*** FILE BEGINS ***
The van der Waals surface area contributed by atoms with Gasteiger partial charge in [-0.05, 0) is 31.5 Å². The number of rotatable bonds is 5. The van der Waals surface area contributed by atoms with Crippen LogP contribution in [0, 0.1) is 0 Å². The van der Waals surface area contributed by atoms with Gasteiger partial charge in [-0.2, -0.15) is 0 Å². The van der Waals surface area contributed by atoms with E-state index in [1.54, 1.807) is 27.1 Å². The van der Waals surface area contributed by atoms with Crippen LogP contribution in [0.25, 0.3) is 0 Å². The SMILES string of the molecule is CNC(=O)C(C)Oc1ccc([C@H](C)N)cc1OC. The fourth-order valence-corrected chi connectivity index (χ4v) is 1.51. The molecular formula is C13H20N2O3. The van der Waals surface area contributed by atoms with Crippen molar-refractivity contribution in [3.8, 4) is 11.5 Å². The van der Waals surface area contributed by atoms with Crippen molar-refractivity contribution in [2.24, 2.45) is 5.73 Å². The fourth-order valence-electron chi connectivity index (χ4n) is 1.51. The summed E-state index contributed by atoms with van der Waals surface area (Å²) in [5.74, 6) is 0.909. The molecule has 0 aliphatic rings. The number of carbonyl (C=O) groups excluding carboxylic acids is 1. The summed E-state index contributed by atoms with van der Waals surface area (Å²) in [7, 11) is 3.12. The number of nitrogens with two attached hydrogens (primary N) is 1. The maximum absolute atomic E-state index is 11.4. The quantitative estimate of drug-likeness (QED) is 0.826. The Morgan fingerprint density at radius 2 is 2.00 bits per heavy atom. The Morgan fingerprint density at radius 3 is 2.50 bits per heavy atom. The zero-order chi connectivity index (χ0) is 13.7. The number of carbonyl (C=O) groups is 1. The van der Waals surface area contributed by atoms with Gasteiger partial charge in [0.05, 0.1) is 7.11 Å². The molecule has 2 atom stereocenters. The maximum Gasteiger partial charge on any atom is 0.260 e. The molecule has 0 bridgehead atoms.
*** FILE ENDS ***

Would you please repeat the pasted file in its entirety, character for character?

The van der Waals surface area contributed by atoms with Gasteiger partial charge in [-0.05, 0) is 31.5 Å². The number of rotatable bonds is 5. The van der Waals surface area contributed by atoms with Crippen LogP contribution in [0, 0.1) is 0 Å². The van der Waals surface area contributed by atoms with Gasteiger partial charge in [-0.2, -0.15) is 0 Å². The van der Waals surface area contributed by atoms with E-state index in [1.54, 1.807) is 27.1 Å². The van der Waals surface area contributed by atoms with Crippen LogP contribution in [0.25, 0.3) is 0 Å². The SMILES string of the molecule is CNC(=O)C(C)Oc1ccc([C@H](C)N)cc1OC. The fourth-order valence-corrected chi connectivity index (χ4v) is 1.51. The molecular formula is C13H20N2O3. The van der Waals surface area contributed by atoms with Crippen molar-refractivity contribution in [3.8, 4) is 11.5 Å². The van der Waals surface area contributed by atoms with Crippen molar-refractivity contribution in [2.24, 2.45) is 5.73 Å². The fourth-order valence-electron chi connectivity index (χ4n) is 1.51. The summed E-state index contributed by atoms with van der Waals surface area (Å²) in [5.74, 6) is 0.909. The molecule has 0 aliphatic rings. The number of carbonyl (C=O) groups excluding carboxylic acids is 1. The summed E-state index contributed by atoms with van der Waals surface area (Å²) in [7, 11) is 3.12. The number of nitrogens with two attached hydrogens (primary N) is 1. The maximum absolute atomic E-state index is 11.4. The quantitative estimate of drug-likeness (QED) is 0.826. The Morgan fingerprint density at radius 2 is 2.00 bits per heavy atom. The Morgan fingerprint density at radius 3 is 2.50 bits per heavy atom. The zero-order chi connectivity index (χ0) is 13.7. The number of carbonyl (C=O) groups is 1. The van der Waals surface area contributed by atoms with Gasteiger partial charge in [0.05, 0.1) is 7.11 Å². The molecule has 2 atom stereocenters. The maximum Gasteiger partial charge on any atom is 0.260 e. The molecule has 0 bridgehead atoms.